Urusei Yatsura: Lum the Forever

Urusei Yatsura has been for over 20 years now the standard bearer for all the insane comedies we see today. Back in 1986, the television show was just wrapping up, and UY could do no wrong after 217 episodes and three successful films. It was time to shake things up a little bit. Lum the Forever, the fourth feature film, did just that. At times haunting, at times hysterical, at times just plain weird, this is easily the strangest story in the Urusei Yatsura canon, and at times it comes close to being one of the best. Its last twenty minutes keep it from greatness, though, and a saggy last-minute explanation along with a confusing storyline have kept audiences from embracing it like they have the rest of the films.

At the beginning of the film, alien sweetheart Lum and company are returning with a bunch of equipment and costumes they've picked up for an independent film they're going to shoot. As they drive home, a massive electrical surge hits the town of Tomobiki, and it's just the first of many strange occurrences to pop up. The film the friends are putting together is a mishmash of genres, ranging from horror to mythological hero tale. A major scene in the production revolves around the cutting down of a gigantic, dying sakura blossom tree that Mendo's family planted many generations before. However, the tree holds a secret that will wreak chaos. At first, it strips Lum of her powers and her horns, but it won't stop there. Unless the mystery is solved, the entire town of Tomobiki may destroy itself. (Of course, fans of the show know that this is really nothing new.)

This is really an attempt at making an art film work within the context of a popular franchise. Does it work? Yes and no. Many aspects of the film pleased me personally. After reading that the film was so strange for so many years, I had avoided watching it for fear of personal boredom. However, that didn't hold true for me. The film is still vital and fresh, and it has much of the humor that kept the TV show going for so long. Some of the visual concepts, such as a scene that essentially morphs an overhead view of Tomobiki into a computer circuit bristling with electricity, are incredible. It's also entertaining to see Japanese mythology reinvented; although much of UY was based on Japanese folklore, this takes it to greater depths.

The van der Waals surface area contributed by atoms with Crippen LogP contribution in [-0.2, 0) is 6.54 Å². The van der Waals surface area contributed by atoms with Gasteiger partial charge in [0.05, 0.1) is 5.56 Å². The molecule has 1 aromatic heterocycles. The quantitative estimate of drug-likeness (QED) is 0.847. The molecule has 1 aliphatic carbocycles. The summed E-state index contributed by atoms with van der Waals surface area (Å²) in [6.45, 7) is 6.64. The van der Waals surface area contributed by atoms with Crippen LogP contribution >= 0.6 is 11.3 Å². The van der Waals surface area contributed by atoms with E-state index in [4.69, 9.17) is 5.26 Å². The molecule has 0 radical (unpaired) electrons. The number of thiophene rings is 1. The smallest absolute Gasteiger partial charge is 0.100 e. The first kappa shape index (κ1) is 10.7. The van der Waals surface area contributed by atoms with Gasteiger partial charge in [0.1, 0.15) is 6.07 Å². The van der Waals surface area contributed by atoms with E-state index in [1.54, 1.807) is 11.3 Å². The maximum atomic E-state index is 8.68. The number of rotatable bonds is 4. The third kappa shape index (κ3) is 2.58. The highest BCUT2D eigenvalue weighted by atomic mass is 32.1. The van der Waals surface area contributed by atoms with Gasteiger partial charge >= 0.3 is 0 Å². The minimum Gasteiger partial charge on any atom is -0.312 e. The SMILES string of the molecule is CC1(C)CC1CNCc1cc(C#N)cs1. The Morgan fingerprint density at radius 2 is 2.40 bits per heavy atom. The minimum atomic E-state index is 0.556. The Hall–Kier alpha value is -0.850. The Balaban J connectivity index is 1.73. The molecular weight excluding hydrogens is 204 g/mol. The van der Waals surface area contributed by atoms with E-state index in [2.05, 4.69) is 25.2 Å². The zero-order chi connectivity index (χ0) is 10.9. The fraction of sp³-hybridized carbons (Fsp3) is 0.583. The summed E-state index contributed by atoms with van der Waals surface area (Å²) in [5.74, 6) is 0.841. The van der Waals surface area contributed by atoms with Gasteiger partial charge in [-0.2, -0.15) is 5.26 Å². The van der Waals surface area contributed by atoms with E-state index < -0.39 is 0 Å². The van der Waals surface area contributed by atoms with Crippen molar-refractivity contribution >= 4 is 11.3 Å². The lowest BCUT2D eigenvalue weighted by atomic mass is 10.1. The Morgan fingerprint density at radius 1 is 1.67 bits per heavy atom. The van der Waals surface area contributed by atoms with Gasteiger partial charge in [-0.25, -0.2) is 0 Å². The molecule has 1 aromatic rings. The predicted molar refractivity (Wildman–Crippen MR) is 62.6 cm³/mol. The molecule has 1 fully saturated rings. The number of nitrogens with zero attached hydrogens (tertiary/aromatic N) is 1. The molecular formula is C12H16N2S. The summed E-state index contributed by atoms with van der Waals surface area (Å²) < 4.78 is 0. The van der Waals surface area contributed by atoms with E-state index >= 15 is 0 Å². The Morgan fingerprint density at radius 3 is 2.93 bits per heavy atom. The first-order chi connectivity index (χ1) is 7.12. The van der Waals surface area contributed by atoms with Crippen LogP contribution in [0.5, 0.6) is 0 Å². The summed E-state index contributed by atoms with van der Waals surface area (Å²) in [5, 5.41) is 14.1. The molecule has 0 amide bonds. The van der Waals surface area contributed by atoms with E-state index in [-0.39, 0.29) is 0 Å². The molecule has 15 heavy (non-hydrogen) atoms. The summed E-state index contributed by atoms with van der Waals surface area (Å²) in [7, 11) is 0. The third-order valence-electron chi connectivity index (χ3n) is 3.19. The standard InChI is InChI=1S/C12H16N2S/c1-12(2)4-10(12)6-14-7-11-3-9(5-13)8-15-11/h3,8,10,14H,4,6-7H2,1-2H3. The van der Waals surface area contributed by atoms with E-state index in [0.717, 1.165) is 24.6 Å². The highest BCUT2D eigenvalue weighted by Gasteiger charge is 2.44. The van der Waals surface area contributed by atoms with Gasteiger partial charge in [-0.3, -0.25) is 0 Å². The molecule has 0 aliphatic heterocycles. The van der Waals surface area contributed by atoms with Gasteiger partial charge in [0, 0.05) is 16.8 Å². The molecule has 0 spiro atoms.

The problems with Lum the Forever are deeper, and they're the kinds of problems only movies aspiring to greatness have. Simply, it has a lack of soul. I would have loved for the film to have really focused in on Lum and how she would have dealt with being an ordinary human being. The movie almost went there, and if it had, I think it would have been a contender for the best Urusei Yatsura film. But instead, we get dropped into an all-out war as the ensemble tries to figure out why Lum has disappeared. This leads us through twenty minutes of indiscernible plotting that makes sense on its own terms, but not on any scale that the average viewer will understand. It doesn't fall apart due to its energy and zaniness, but it goes for the low easy road and loses focus because of it.

I still recommend this film as an interesting venture that I personally enjoyed. It's not the greatest piece of the UY puzzle, and it's by no means the place to start watching the adventures of this bizarre cast of characters. For someone familiar with the show looking for something a little different, this is a challenging picture that isn't quite as rewarding as it should be, but it's still far ahead of a lot of the drivel out there.

Urusei Yatsura: Lum the Forever -- mild violence, bizarre conceptual imagery -- B+